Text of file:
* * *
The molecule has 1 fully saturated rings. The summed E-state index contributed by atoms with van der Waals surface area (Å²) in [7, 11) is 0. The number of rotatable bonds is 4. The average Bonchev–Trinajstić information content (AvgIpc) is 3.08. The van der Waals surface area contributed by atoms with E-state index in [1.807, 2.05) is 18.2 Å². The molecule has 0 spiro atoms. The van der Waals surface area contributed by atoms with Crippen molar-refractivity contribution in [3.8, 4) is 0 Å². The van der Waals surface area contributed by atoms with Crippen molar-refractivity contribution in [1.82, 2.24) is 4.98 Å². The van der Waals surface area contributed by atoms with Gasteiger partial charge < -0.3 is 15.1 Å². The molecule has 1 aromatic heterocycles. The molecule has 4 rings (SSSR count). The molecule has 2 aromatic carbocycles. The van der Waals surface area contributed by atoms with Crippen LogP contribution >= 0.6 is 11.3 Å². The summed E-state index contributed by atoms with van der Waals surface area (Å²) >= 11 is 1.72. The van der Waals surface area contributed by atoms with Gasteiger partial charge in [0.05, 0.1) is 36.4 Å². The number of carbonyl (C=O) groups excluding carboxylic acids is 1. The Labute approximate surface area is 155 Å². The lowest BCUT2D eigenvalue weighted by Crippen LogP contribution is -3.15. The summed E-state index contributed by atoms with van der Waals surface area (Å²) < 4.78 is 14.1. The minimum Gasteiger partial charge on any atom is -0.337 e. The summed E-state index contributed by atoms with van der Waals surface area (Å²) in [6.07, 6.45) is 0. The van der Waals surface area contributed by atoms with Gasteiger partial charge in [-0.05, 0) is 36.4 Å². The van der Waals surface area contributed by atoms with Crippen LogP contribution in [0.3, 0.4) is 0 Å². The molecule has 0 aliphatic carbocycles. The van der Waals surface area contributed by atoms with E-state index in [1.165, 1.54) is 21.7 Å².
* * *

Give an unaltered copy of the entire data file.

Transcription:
The molecule has 1 fully saturated rings. The summed E-state index contributed by atoms with van der Waals surface area (Å²) in [7, 11) is 0. The number of rotatable bonds is 4. The average Bonchev–Trinajstić information content (AvgIpc) is 3.08. The van der Waals surface area contributed by atoms with E-state index in [1.807, 2.05) is 18.2 Å². The molecule has 0 spiro atoms. The van der Waals surface area contributed by atoms with Crippen molar-refractivity contribution in [3.8, 4) is 0 Å². The van der Waals surface area contributed by atoms with Crippen molar-refractivity contribution in [1.82, 2.24) is 4.98 Å². The van der Waals surface area contributed by atoms with Gasteiger partial charge < -0.3 is 15.1 Å². The molecule has 1 aromatic heterocycles. The molecule has 4 rings (SSSR count). The molecule has 2 aromatic carbocycles. The van der Waals surface area contributed by atoms with Crippen LogP contribution >= 0.6 is 11.3 Å². The summed E-state index contributed by atoms with van der Waals surface area (Å²) >= 11 is 1.72. The van der Waals surface area contributed by atoms with Gasteiger partial charge in [0.05, 0.1) is 36.4 Å². The number of carbonyl (C=O) groups excluding carboxylic acids is 1. The Labute approximate surface area is 155 Å². The lowest BCUT2D eigenvalue weighted by Crippen LogP contribution is -3.15. The summed E-state index contributed by atoms with van der Waals surface area (Å²) < 4.78 is 14.1. The minimum Gasteiger partial charge on any atom is -0.337 e. The summed E-state index contributed by atoms with van der Waals surface area (Å²) in [6.07, 6.45) is 0. The van der Waals surface area contributed by atoms with Gasteiger partial charge in [-0.05, 0) is 36.4 Å². The van der Waals surface area contributed by atoms with Crippen LogP contribution in [0.3, 0.4) is 0 Å². The molecule has 0 aliphatic carbocycles. The van der Waals surface area contributed by atoms with E-state index in [1.165, 1.54) is 21.7 Å².